“Look at those combinations — the right hand, then he went to the liver, that’s nice. He kicked… and then got his distance. Masvidal is putting those (punches) as good as you can when you’re that close on the ground and then chokes the guy out,” says Goossen. “What I liked was that he has a very good sense of flow with his combinations.”

As he views Masvidal’s three-round decision against Patrick Healy from 2013, Goossen noted the power from all angles.

“You don’t want to get kneed or kicked or hit by this dude. He has a great right hand going backwards as a southpaw. This guy has got to be at the top of his game.

“Good right hand, he turned it over,” Goossen continues. “See, he’s always throwing that left hook after he throws that right hand, even if the guy isn’t there.”

Goossen appreciated the fact that Masvidal layers his punches, just as a boxer would. He then noticed a significant change from Masvidal during his first-round victory over Cezar Ferreira in 2015.

“He came into the right handed stance, into a left-handed stance, at the very end,” Goossen notes, referring to “shifting,” where a fighter will go from an orthodox position into a southpaw stance (or vice versa) in a seamless transition during an exchange of punches.

“Does this guy do this to everybody? He’s something else, let me tell you. He keeps his hands up real well, very athletic, great body attack, he knows what he’s doing,” Goossen continues while watching Masvidal’s fight against Cerrone. “He must be working with somebody in the boxing field.”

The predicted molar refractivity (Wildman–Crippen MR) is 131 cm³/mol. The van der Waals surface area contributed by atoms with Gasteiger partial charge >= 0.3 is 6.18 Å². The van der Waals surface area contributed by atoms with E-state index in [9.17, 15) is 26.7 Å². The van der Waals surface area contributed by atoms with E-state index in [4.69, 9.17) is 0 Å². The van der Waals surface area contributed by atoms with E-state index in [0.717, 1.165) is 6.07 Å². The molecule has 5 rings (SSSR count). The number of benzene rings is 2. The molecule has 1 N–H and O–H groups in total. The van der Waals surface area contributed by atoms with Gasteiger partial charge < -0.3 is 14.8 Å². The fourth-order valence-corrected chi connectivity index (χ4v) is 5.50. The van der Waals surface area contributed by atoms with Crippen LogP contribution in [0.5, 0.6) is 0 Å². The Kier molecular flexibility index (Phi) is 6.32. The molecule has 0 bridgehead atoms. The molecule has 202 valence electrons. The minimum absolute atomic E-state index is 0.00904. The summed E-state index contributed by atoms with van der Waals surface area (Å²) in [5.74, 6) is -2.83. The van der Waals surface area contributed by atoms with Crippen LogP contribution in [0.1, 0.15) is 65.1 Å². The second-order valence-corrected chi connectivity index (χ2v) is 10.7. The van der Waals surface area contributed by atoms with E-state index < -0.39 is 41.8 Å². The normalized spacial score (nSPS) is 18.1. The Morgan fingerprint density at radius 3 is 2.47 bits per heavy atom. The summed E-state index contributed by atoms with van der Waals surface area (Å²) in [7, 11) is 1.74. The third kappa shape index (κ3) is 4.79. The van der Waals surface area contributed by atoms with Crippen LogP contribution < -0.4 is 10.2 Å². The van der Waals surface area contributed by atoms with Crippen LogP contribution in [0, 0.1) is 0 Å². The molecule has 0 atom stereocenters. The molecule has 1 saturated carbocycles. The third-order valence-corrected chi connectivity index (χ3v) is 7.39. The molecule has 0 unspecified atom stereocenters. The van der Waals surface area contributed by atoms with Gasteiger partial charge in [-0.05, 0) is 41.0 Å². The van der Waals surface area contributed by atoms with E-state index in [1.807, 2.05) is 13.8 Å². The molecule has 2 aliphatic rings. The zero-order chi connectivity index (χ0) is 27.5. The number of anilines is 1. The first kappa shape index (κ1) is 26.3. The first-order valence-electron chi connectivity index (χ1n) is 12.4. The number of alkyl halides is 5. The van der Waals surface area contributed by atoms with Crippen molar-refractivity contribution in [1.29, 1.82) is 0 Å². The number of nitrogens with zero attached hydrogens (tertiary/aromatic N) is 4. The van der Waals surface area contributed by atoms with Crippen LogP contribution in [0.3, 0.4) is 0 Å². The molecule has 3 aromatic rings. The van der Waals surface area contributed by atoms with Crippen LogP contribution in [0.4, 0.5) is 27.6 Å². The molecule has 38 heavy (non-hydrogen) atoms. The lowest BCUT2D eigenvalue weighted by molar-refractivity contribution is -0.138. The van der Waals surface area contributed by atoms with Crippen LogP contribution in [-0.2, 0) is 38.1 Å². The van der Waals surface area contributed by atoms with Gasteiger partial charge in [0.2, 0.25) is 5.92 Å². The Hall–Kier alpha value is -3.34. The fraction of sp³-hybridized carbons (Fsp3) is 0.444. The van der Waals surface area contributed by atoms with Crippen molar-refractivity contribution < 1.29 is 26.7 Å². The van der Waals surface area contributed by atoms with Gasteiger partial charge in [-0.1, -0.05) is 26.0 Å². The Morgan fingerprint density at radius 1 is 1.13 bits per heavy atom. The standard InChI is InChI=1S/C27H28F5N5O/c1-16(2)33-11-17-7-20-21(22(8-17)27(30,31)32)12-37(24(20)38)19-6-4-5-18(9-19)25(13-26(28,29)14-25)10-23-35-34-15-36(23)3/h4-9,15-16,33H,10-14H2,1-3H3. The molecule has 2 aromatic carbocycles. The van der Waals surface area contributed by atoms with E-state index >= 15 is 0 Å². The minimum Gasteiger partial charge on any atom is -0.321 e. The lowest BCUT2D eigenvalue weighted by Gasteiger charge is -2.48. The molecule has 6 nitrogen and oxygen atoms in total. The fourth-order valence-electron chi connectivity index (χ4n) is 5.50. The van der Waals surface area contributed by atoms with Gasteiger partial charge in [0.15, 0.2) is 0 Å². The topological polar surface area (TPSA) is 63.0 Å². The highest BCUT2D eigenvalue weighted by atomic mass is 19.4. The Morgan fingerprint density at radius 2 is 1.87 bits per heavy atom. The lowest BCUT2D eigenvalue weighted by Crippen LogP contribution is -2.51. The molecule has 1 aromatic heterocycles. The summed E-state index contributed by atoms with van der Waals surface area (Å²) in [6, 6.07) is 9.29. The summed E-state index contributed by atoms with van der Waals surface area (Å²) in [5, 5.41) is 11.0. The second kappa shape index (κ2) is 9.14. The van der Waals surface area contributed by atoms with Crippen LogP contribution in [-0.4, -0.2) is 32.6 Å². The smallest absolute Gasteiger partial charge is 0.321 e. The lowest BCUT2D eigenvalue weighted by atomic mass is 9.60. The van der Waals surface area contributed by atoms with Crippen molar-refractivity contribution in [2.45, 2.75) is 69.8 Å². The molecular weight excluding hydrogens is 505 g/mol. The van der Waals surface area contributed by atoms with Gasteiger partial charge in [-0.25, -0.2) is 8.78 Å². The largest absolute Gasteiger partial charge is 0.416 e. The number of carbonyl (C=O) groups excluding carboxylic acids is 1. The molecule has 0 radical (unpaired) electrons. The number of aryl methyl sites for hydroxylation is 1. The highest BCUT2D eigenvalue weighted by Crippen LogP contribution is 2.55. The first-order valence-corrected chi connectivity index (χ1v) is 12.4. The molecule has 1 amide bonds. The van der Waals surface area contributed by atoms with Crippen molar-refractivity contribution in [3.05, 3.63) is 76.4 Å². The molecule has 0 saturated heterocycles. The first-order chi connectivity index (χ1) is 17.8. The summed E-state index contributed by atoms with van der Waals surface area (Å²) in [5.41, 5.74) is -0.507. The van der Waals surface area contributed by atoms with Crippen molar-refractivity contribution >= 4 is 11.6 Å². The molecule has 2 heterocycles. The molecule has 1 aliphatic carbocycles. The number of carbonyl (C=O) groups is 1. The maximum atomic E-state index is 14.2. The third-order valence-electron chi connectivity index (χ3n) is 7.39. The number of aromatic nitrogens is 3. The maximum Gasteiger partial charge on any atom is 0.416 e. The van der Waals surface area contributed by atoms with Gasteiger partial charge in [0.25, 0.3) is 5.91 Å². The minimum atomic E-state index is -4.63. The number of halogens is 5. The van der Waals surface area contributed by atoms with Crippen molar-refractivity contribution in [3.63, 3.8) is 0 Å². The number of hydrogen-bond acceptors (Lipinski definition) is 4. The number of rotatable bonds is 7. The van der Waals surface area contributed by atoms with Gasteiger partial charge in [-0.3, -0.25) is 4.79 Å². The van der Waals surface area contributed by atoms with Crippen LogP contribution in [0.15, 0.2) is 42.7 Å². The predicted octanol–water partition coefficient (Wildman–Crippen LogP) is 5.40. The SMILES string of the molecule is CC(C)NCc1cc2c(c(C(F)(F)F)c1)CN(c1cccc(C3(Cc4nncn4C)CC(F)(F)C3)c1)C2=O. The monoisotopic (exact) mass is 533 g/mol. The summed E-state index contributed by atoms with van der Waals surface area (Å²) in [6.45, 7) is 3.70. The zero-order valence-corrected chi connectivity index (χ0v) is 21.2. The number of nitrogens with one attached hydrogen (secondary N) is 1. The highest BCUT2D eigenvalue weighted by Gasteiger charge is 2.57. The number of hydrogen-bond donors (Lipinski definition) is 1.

Finally Goossen watches Masvidal’s second-round stoppage against Darren Till, which earned him “Performance of the Night” and “Fight of the Night” bonuses.

“See that left hand, right off the that right hand? [Masvidal] waves him in, and then he goes southpaw,” says Goossen. “Man, I tell you, this guy is dangerous, right handed or left handed, he’s on top of you. I want to get a good look at him, because if I ever run into him at a bar, I’ll be nothing but polite.”

To his eyes, Masvidal — regardless of fighting genre — is the prototype of what he would like to train and lead into battle.

“I would’ve loved to have had an aggressive ass-kicker like that in my stable as a fighter, because he looks like he can do anything: spinning kicks, flying kicks, elbows, you name it, southpaw, right-handed, combinations, accurate and a vicious punch,” says Goossen. “This guy’s got it all.”

How would Masvidal fare against Canelo?



Jorge Masvidal tells Ariel Helwani that he’s serious about his desire to box Canelo Alvarez and explains why he’ll cause issues for Alvarez.

Masvidal has brought up the idea of facing Canelo Alvarez when suggesting a step into boxing. Goossen, effusive in his praise of the UFC’s BMF, feels like with the right kind of preparation, Masvidal could do some real damage in boxing.

“Let me tell you something — if there is one guy that could maybe come out of nowhere — and when I say ‘nowhere,’ I mean from outside the boxing community, from another realm of combat sports — it would be this guy. I’m more than impressed with him. This guy’s a killer.”

Being realistic, Goossen believes that anyone making the transition to boxing would need around three or four development fights, while staying in the gym for a good year-and-a-half to two years, to polish up their pugilistic skills. But the veteran trainer believes that Masvidal already has a solid foundation set in place and would adapt relatively quickly.

“That’s not far-fetched,” states Goossen, summing up how he feels Masvidal would fare against Alvarez with that kind of prep. “Look, would he be favored? No, but let me tell you something — he’d make a great account of himself. There’s no way this guy gets blown out by any combat expert.

“Remember something — he throws his fists too, for a living. Canelo’s just lucky that this guy can’t kick him,” insists Goossen.

It’s clear that through these highlights Masvidal has earned a fan in Goossen. So will Goossen be buying Masvidal’s next PPV? That’s a yes.

“Tune in? I’d like to train him,” he says.